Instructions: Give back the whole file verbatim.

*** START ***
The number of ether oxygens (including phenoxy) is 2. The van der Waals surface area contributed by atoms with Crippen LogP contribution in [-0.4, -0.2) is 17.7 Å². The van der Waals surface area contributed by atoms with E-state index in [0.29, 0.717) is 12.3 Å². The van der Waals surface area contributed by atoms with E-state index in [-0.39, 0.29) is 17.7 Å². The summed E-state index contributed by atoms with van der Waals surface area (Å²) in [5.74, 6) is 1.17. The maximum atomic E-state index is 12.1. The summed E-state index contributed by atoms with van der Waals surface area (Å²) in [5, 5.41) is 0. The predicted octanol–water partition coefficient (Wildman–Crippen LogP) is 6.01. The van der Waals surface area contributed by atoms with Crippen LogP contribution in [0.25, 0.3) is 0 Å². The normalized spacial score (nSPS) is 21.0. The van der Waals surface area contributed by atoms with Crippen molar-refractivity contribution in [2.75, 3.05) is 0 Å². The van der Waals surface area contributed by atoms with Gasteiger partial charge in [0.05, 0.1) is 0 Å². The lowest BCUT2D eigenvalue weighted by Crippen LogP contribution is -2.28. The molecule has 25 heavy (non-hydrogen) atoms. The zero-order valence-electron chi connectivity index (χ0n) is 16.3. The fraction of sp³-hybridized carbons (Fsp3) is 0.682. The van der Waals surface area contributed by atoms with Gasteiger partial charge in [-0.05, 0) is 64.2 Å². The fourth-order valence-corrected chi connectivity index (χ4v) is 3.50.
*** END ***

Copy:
The number of ether oxygens (including phenoxy) is 2. The van der Waals surface area contributed by atoms with Crippen LogP contribution in [-0.4, -0.2) is 17.7 Å². The van der Waals surface area contributed by atoms with E-state index in [0.29, 0.717) is 12.3 Å². The van der Waals surface area contributed by atoms with E-state index in [-0.39, 0.29) is 17.7 Å². The summed E-state index contributed by atoms with van der Waals surface area (Å²) in [5.74, 6) is 1.17. The maximum atomic E-state index is 12.1. The summed E-state index contributed by atoms with van der Waals surface area (Å²) in [5, 5.41) is 0. The predicted octanol–water partition coefficient (Wildman–Crippen LogP) is 6.01. The van der Waals surface area contributed by atoms with Crippen LogP contribution in [0.25, 0.3) is 0 Å². The normalized spacial score (nSPS) is 21.0. The van der Waals surface area contributed by atoms with Crippen molar-refractivity contribution in [2.75, 3.05) is 0 Å². The van der Waals surface area contributed by atoms with Gasteiger partial charge in [0.05, 0.1) is 0 Å². The lowest BCUT2D eigenvalue weighted by Crippen LogP contribution is -2.28. The molecule has 25 heavy (non-hydrogen) atoms. The zero-order valence-electron chi connectivity index (χ0n) is 16.3. The fraction of sp³-hybridized carbons (Fsp3) is 0.682. The van der Waals surface area contributed by atoms with Gasteiger partial charge in [-0.05, 0) is 64.2 Å². The fourth-order valence-corrected chi connectivity index (χ4v) is 3.50.